Wednesday, July 22, 2009

Did Charles Papenfus Cross The Line When Dealing With A Company Trying To Extend A Warranty That Did Not Exist?

Telemarketers are not well liked. They call right around supper time and they tend to be disruptive. While our upbringing tells us not to be rude, it is probably best just to hang up. Otherwise, the level of irritation may rise to the level of a crime. For example, take
Charles Papenfus. Papenfus currently has plenty of time to ponder what constitutes appropriate reactions to telemarketers as he sits in a St. Louis jail. (Bond has been set at $45,000.) Just how did Papenfus get himself into such a mess?

Apparently, it all started when Papenfus received mail offering to extend the warranty on his car. Unfortunately for Papenfus, he did not have a warranty on his car. Papenfus called the company and asked how they could extend a warranty that did not exist. Papenfus was not pleased with the response. Papenfus then received a call back from a phone rep of a company that offered to extend Papenfus warranty that did not exist. (Imagine the conversation: Sir, I know you don't have a warranty. But for $499 dollars, we can extend your current status of having no warranty indefinitely.)

Papenfus apparently became more and more furious as the salesman pushed on in the telephone solicitation. At some point, the service rep apparently called Papenfus a "jackass" or something similar, Papenfus snapped. Infuriated by the salesman's tactics, Papenfus allegedly threatened to burn the company's building down, then hunt down and kill the employees and their families. Obviously not a pleasant thought. Even less appropriate to ever say such a thing out loud although others have admitted to uttering such words under their breath.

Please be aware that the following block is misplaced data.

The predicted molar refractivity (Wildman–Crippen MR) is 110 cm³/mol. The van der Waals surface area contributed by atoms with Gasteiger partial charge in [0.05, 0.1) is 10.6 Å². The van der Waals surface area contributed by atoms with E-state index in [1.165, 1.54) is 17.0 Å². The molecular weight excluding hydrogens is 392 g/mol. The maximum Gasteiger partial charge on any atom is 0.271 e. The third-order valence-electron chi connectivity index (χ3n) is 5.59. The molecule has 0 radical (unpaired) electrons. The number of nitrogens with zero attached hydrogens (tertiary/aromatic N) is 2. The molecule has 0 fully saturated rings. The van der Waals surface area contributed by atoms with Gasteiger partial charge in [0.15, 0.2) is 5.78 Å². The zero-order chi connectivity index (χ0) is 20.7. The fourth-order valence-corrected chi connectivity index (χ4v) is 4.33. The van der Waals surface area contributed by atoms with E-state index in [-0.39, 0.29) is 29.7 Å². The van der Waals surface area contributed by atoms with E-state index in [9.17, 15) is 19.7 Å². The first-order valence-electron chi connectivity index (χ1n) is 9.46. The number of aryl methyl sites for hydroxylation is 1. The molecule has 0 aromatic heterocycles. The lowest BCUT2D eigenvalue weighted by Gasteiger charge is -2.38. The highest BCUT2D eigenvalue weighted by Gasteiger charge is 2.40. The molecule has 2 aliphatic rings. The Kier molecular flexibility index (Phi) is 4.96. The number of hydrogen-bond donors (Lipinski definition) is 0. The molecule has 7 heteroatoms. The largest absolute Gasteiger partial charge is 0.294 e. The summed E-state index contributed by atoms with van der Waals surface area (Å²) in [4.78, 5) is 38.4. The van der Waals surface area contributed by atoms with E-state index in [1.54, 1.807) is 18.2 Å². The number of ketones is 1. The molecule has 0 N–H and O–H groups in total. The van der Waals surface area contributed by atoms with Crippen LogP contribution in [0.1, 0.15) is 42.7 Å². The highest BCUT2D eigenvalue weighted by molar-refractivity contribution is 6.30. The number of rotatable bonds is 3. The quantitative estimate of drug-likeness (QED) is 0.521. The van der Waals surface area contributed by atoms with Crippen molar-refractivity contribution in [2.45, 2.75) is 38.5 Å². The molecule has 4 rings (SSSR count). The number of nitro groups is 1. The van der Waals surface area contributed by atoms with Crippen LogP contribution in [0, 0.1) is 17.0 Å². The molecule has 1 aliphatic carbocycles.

Service Protection Direct, a front for TXEN Partners, is believed to be the victim of Papenfus' alleged threats. (If you have no car warranty and want to pay to extend that situation indefinitely or if you want to be told how stupid that you are, feel free to give them a call.)

Papenfus is to be considered innocent unless proven otherwise in the court of law. Service Protection Direct (or whoever the company) did not deserve to be threatened. In the future, a better way to handle telemarketers is to get their phone number and call them around their dinner time.


Blond Bombshell said...

I am not real sure why, but this story really caught my eye. This story reminds me of why I keep coming back to Legal Pub.

Why what Papenfus did was wrong, many of us have lost our cool in such situations.


Iron Mike said...

Still a dumb @ss thing to say, Shell. Any one can think it, but to say it is a crime.

Iron Mike

Anonymous said...

Threats are threats. Do the crime do the time.


Anonymous said...

Junkers for clunkers.

J.J. said...

Charles, listen to the angels and ignore the telemarketers. The angels are called 'Sons of God', 'Holy ones', 'Heavenly hosts'. (Gen 6:2-4, Ps 89:5, Dan 4:13, Luke 2:13)

The telemarketers for companies are rude, obnoxious punks with potty mouths.

The angels worship God (Luke 2:13, Rev 19:1-3) and they attend to God's throne (Job 1:6, 2:1). The telemarketers are typically in the business only for money.

The angels make up God's army (1 Chron 12:22). The telemarkers are on the companies payroll only until they can find a better job.

Rev. J.J.

Anonymous said...

What a humerous educational post, J.J.

Anonymous said...

Bearing the cross more like it.

Edward Ringwald said...

Would this be a federal offense?

After all, Charles Papenfus was in Ohio and he spoke with a telemarketing company in Missouri. What he may have done is making a telephonic threat across state lines - this is where the FBI gets involved.

Of course telemarketers are annoying and there are legal ways to stop telemarketers from calling you such as the Do Not Call list. But what Charles Papenfus did is against the law; not only he is facing Missouri charges he could also face potential federal charges for making interstate threats by telephone.

Legal Eagle 7 said...

Yes, this can be charged with a federal offense used the telephone 2. It affected interstate commerce (crosses state lines.)

Legal Eagle 7

Gale Starr said...

If they hadn't illegally called him, this never would have happened. Seems to me that it's their fault.